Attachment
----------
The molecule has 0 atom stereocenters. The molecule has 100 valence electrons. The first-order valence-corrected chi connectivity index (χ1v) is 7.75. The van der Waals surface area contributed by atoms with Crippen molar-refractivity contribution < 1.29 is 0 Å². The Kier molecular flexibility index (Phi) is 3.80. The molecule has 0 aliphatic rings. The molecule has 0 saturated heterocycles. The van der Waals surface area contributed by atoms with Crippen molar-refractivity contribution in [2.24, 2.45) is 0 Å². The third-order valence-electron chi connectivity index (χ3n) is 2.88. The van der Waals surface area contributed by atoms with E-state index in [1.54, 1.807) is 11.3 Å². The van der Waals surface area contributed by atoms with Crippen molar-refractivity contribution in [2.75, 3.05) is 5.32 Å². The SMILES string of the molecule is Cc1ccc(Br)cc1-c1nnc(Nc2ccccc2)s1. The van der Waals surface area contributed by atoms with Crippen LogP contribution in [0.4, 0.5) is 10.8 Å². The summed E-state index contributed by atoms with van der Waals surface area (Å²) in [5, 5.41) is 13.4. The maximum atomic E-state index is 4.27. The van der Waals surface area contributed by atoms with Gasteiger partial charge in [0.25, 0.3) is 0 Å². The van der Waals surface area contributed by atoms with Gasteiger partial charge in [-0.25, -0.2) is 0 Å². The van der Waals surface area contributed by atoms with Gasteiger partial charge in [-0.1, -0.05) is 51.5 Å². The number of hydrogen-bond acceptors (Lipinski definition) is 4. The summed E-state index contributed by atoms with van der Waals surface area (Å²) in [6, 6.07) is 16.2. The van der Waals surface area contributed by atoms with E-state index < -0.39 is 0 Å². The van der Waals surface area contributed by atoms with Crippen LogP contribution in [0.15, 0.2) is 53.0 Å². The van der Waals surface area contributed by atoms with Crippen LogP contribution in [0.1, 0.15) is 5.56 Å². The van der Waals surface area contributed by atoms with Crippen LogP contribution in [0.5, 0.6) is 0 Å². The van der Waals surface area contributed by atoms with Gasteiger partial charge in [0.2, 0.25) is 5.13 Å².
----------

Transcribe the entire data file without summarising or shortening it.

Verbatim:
The molecule has 0 atom stereocenters. The molecule has 100 valence electrons. The first-order valence-corrected chi connectivity index (χ1v) is 7.75. The van der Waals surface area contributed by atoms with Crippen molar-refractivity contribution < 1.29 is 0 Å². The Kier molecular flexibility index (Phi) is 3.80. The molecule has 0 aliphatic rings. The molecule has 0 saturated heterocycles. The van der Waals surface area contributed by atoms with Crippen molar-refractivity contribution in [2.24, 2.45) is 0 Å². The third-order valence-electron chi connectivity index (χ3n) is 2.88. The van der Waals surface area contributed by atoms with E-state index in [1.54, 1.807) is 11.3 Å². The van der Waals surface area contributed by atoms with Crippen molar-refractivity contribution in [2.75, 3.05) is 5.32 Å². The SMILES string of the molecule is Cc1ccc(Br)cc1-c1nnc(Nc2ccccc2)s1. The van der Waals surface area contributed by atoms with Crippen LogP contribution in [0.4, 0.5) is 10.8 Å². The summed E-state index contributed by atoms with van der Waals surface area (Å²) in [5, 5.41) is 13.4. The maximum atomic E-state index is 4.27. The van der Waals surface area contributed by atoms with Gasteiger partial charge in [0.25, 0.3) is 0 Å². The van der Waals surface area contributed by atoms with Gasteiger partial charge in [-0.25, -0.2) is 0 Å². The van der Waals surface area contributed by atoms with Gasteiger partial charge in [-0.1, -0.05) is 51.5 Å². The number of hydrogen-bond acceptors (Lipinski definition) is 4. The summed E-state index contributed by atoms with van der Waals surface area (Å²) in [6, 6.07) is 16.2. The van der Waals surface area contributed by atoms with E-state index < -0.39 is 0 Å². The van der Waals surface area contributed by atoms with Crippen LogP contribution in [0.15, 0.2) is 53.0 Å². The van der Waals surface area contributed by atoms with Crippen LogP contribution in [0.1, 0.15) is 5.56 Å². The van der Waals surface area contributed by atoms with Crippen LogP contribution in [0.5, 0.6) is 0 Å². The van der Waals surface area contributed by atoms with Gasteiger partial charge in [0.2, 0.25) is 5.13 Å².